Look Out Google Docs: Microsoft Just Got Real With Office Online

Google Docs has always represented a threat to Microsoft Office, but Microsoft is stepping up its game once again.

Feb 25, 2014 at 7:30PM

This story originally written by Nancy Gohring at CITEworld. Sign up for our free newsletter here.

Microsoft's (NASDAQ:MSFT) Office Online services finally have a real chance at winning over even serious Google (NASDAQ:GOOGL) Docs users.

This morning Microsoft made a couple of changes to its online services. On the face of it, they're minor -- a name change and a new landing page. But they could be just enough to push the Office services into the mainstream.

Microsoft had been calling the services Office Web Apps. According to a blog post this morning, users were confused by the name, wondering if the word "App" meant they had to install software. So Microsoft is now calling the product suite Office Online.

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The company also revamped Office.com so that visitors can click on any of the Office products and launch the online version from the main page. That change is meant to address the fact that lots of people don't know there is an online version of Office.

In fact, the blog post notes that Microsoft knows "that many of the one billion Office users haven't tried it yet."

The curious thing about Office Online is that Microsoft is targeting it at paying users of Office, but the service is incredibly useful for people who don't own Office software or subscribe to Office 365. Since the introduction of Google Docs, Google has been the go-to option for people who don't want to buy Office.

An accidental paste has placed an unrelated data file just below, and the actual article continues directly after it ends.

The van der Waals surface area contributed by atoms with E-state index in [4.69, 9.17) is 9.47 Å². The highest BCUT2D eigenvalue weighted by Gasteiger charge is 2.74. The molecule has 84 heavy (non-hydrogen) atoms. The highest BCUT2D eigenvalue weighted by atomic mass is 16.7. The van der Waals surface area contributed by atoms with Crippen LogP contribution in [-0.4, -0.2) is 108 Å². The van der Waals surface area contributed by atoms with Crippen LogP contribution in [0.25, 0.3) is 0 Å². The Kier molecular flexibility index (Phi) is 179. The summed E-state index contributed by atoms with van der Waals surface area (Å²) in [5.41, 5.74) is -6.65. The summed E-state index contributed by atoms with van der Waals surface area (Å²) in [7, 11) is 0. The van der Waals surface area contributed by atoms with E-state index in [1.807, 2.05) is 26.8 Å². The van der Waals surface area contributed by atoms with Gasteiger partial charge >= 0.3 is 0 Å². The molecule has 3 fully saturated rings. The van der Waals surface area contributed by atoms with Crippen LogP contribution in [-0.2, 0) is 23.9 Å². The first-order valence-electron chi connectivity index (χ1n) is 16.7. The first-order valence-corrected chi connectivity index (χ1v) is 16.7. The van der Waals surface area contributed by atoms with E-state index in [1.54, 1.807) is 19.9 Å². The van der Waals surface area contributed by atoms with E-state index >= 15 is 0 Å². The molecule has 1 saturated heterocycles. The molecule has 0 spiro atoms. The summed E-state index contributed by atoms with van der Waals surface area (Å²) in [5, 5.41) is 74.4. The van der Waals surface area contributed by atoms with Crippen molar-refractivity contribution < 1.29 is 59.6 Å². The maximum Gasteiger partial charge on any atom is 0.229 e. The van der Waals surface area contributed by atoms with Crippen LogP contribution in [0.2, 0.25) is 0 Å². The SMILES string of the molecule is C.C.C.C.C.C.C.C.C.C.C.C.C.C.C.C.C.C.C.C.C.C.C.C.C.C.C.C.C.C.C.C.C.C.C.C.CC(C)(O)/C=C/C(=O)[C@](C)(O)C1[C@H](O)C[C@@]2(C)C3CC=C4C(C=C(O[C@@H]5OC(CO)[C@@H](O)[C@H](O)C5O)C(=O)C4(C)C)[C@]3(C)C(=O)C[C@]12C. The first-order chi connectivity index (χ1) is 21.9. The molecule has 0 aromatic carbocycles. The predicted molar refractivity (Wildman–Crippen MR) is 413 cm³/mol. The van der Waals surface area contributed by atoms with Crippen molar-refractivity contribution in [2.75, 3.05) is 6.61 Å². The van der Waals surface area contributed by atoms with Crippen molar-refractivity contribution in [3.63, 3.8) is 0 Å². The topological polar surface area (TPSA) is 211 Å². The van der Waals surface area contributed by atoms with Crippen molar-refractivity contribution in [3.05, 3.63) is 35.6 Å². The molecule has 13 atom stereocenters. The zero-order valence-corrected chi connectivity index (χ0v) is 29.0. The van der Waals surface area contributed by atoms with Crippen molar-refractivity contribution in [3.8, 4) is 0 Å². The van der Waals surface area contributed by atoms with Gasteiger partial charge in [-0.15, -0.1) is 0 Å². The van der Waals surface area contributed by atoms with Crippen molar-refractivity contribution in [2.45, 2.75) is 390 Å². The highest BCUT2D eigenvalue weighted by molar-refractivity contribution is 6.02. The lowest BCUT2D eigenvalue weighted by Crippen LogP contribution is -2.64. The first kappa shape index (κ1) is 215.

Initially, Google Docs was pretty unbearable to use. But it was still popular because if you didn't want to pay for Office or you needed to share documents online, it was a free option.

Google Docs' usability has improved quite a lot over the years. Still, it has always mimicked Office and now feels a step behind.

Office Online, though, looks just like the full Office products. Plus, Office Online integrates with the Office applications. That means users can easily switch between the online version and the product version, with changes synched between the two. With Google Docs that kind of switching gets complicated because you have to download a document to work with it in Word. Any changes you make once it's downloaded aren't saved back to the cloud version.

Microsoft faces one big hurdle though if it hopes to win over long time Google Docs users because those users will have stored lots of files with Google. Switching to Office Online and OneDrive might not be worth the hassle.

But if today's changes to Office Online help solve the awareness problem that the products have faced, Microsoft has a good chance of winning over at least some Google Docs users -- both those that use Google Docs because they don't want to pay for Office and those who use Google Docs as an online version when they are away from their own computers -- as well as Office users who have never tried any online document service.

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